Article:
2. Instead of sending a command, you create&start a Saga/Process that preallocates the document in a uniquely-indexed-by-document-collection and if successfully then send the RegisterCustomer command. You can model the Saga as an entity.

So, in both solution you use a Saga/Process manager. In order for the system to be resilient you should make sure that RegisterCustomer command is idempotent (so you can resend it if the Saga fails/is restarted)

  • Hi @Constantin Galbenu, thanks for the answer! So is not a bad thing trying to use the query to validate that even though it may be unsynchronized?! And how should that CustomerRegistered command be sent to the write model? Via API? message broker? – Leonardo Ferreira Mar 23 '18 at 15:11
  • @LeonardoFerreira I wrote that you CANNOT rely on the query side. – Constantin Galbenu Mar 23 '18 at 15:20
  • @LeonardoFerreira are you asking for the option no. 2? – Constantin Galbenu Mar 23 '18 at 15:21
  • oh alright sorry, I thought that even with the query site being eventually consistent I could use it to mitigate the problem, thanks for clearing that out – Leonardo Ferreira Mar 23 '18 at 15:22
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    @Charlie only the Aggregate may issue an Event but it desn't have the posibility to detect the invalid system state (a Saga using an Infrastructure service can). So the Saga, after it detects the invalid state it sends the Command to the second Aggregate. – Constantin Galbenu Dec 9 '18 at 17:48
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You've butted up against a fairly common problem. I think the other answer by VoicOfUnreason is worth reading. I just wanted to make you aware of a few more options.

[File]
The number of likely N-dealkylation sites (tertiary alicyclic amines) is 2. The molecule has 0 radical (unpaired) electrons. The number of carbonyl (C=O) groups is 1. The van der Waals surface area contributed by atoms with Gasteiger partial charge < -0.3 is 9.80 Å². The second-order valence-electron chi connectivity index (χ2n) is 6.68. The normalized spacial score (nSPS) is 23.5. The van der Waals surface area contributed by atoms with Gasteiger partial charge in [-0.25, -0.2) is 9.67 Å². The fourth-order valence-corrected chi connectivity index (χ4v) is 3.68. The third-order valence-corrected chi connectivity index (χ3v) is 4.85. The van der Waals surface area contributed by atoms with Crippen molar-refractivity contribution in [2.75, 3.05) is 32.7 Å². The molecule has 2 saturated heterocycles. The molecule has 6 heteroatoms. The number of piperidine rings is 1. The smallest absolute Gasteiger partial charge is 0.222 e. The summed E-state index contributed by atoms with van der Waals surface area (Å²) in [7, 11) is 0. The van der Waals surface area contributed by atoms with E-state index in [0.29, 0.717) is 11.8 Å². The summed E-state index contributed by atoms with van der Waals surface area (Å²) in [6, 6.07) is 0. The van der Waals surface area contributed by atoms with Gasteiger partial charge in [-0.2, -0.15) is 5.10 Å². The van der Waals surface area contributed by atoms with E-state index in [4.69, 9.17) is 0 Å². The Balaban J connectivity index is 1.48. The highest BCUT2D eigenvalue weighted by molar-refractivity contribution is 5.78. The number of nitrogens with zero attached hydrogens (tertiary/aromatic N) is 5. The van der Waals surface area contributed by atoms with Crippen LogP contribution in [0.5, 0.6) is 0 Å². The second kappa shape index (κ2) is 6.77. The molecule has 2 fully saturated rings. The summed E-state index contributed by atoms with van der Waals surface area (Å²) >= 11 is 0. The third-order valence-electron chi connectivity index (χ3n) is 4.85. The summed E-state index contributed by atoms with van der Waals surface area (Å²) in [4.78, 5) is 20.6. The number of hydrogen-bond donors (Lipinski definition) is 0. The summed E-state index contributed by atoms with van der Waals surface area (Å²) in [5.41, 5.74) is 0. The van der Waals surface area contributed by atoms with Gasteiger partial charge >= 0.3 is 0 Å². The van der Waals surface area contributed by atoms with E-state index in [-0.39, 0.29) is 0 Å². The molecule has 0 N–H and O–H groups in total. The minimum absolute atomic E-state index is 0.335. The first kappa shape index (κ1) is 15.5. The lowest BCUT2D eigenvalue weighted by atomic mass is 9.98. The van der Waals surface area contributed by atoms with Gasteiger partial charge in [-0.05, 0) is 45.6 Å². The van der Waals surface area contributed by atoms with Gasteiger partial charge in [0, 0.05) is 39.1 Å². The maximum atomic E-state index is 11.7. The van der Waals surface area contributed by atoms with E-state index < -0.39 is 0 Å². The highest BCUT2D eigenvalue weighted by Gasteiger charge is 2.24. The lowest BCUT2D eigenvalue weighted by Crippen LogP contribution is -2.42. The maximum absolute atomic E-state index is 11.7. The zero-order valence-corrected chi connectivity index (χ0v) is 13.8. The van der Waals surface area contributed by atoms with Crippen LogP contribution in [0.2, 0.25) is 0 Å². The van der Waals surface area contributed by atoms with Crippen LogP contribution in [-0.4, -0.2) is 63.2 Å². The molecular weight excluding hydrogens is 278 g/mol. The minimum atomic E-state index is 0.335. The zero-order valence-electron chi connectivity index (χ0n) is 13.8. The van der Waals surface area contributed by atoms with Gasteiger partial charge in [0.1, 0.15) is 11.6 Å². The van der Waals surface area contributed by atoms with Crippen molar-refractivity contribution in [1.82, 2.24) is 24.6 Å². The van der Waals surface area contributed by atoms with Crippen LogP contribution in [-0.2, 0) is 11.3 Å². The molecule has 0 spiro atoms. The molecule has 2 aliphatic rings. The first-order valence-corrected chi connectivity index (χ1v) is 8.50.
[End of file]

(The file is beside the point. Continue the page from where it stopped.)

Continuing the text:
1. A simple approach I have used in the past is to create a lookup table. Your command tries to register the key in a unique constraint table. If it can reserve the key the command can go ahead.

  2. Depending on the nature of the data and the domain you could let this 'problem' occur and raise additional events to mark it. If it is something that's important to the business/the way the application works then you can deal with it either manually or at the time via compensating commands. if the latter then it would make sense to use a process manager.

  3. In some (rare) cases where speed/capacity is less of an issue then you could consider old-fashioned locking and transactions. Admittedly these are much better suited to CRUD style implementations but they can be used in CQRS/ES.

I have more detail on this in my blog post: How to Handle Set Based Consistency Validation in CQRS

I hope you find it helpful.

  • Hey @codescribler thanks for the answer. About the first approach, I dont think that works on a non relational database, because I cannot guarantee both writes, the unique constraint stream and my customer stream... I'll read the blog post you sent, thanks!! – Leonardo Ferreira Mar 23 '18 at 15:56
  • Yes, you are right it doesn't. I often find I have more than 1 type of database. If you have a database which can guarantee uniqueness then why not use it? No point in adding in one just for one use case. – Codescribler Mar 23 '18 at 16:00